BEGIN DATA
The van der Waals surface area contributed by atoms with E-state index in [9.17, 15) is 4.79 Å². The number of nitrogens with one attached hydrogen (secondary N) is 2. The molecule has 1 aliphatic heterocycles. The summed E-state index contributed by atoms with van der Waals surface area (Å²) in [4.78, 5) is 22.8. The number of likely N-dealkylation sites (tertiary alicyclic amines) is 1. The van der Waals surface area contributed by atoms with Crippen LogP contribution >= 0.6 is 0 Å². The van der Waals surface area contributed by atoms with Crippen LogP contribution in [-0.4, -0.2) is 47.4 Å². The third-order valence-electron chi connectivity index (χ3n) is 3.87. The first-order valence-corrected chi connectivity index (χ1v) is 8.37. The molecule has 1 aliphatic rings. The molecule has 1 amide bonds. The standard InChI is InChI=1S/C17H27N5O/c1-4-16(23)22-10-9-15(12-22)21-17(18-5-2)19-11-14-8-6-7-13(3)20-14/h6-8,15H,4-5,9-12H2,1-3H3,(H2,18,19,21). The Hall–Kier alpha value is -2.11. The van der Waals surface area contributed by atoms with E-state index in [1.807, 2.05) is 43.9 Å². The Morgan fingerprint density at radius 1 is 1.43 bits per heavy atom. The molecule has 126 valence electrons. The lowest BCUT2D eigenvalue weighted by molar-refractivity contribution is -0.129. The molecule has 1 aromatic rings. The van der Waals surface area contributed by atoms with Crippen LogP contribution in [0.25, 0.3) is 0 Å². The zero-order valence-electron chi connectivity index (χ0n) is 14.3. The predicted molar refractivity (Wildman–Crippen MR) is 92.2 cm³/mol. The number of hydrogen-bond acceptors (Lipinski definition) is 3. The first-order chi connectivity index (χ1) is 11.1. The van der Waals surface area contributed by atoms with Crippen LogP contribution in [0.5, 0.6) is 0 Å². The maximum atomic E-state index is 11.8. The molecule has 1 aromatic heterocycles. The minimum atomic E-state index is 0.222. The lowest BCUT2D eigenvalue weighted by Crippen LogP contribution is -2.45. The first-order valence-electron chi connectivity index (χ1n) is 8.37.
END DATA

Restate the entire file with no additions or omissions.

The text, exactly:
The van der Waals surface area contributed by atoms with E-state index in [9.17, 15) is 4.79 Å². The number of nitrogens with one attached hydrogen (secondary N) is 2. The molecule has 1 aliphatic heterocycles. The summed E-state index contributed by atoms with van der Waals surface area (Å²) in [4.78, 5) is 22.8. The number of likely N-dealkylation sites (tertiary alicyclic amines) is 1. The van der Waals surface area contributed by atoms with Crippen LogP contribution >= 0.6 is 0 Å². The van der Waals surface area contributed by atoms with Crippen LogP contribution in [-0.4, -0.2) is 47.4 Å². The third-order valence-electron chi connectivity index (χ3n) is 3.87. The first-order valence-corrected chi connectivity index (χ1v) is 8.37. The molecule has 1 aliphatic rings. The molecule has 1 amide bonds. The standard InChI is InChI=1S/C17H27N5O/c1-4-16(23)22-10-9-15(12-22)21-17(18-5-2)19-11-14-8-6-7-13(3)20-14/h6-8,15H,4-5,9-12H2,1-3H3,(H2,18,19,21). The Hall–Kier alpha value is -2.11. The van der Waals surface area contributed by atoms with E-state index in [1.807, 2.05) is 43.9 Å². The Morgan fingerprint density at radius 1 is 1.43 bits per heavy atom. The molecule has 126 valence electrons. The lowest BCUT2D eigenvalue weighted by molar-refractivity contribution is -0.129. The molecule has 1 aromatic rings. The van der Waals surface area contributed by atoms with Crippen LogP contribution in [0.25, 0.3) is 0 Å². The zero-order valence-electron chi connectivity index (χ0n) is 14.3. The predicted molar refractivity (Wildman–Crippen MR) is 92.2 cm³/mol. The number of hydrogen-bond acceptors (Lipinski definition) is 3. The first-order chi connectivity index (χ1) is 11.1. The van der Waals surface area contributed by atoms with Crippen LogP contribution in [0.5, 0.6) is 0 Å². The maximum atomic E-state index is 11.8. The molecule has 1 aromatic heterocycles. The minimum atomic E-state index is 0.222. The lowest BCUT2D eigenvalue weighted by Crippen LogP contribution is -2.45. The first-order valence-electron chi connectivity index (χ1n) is 8.37.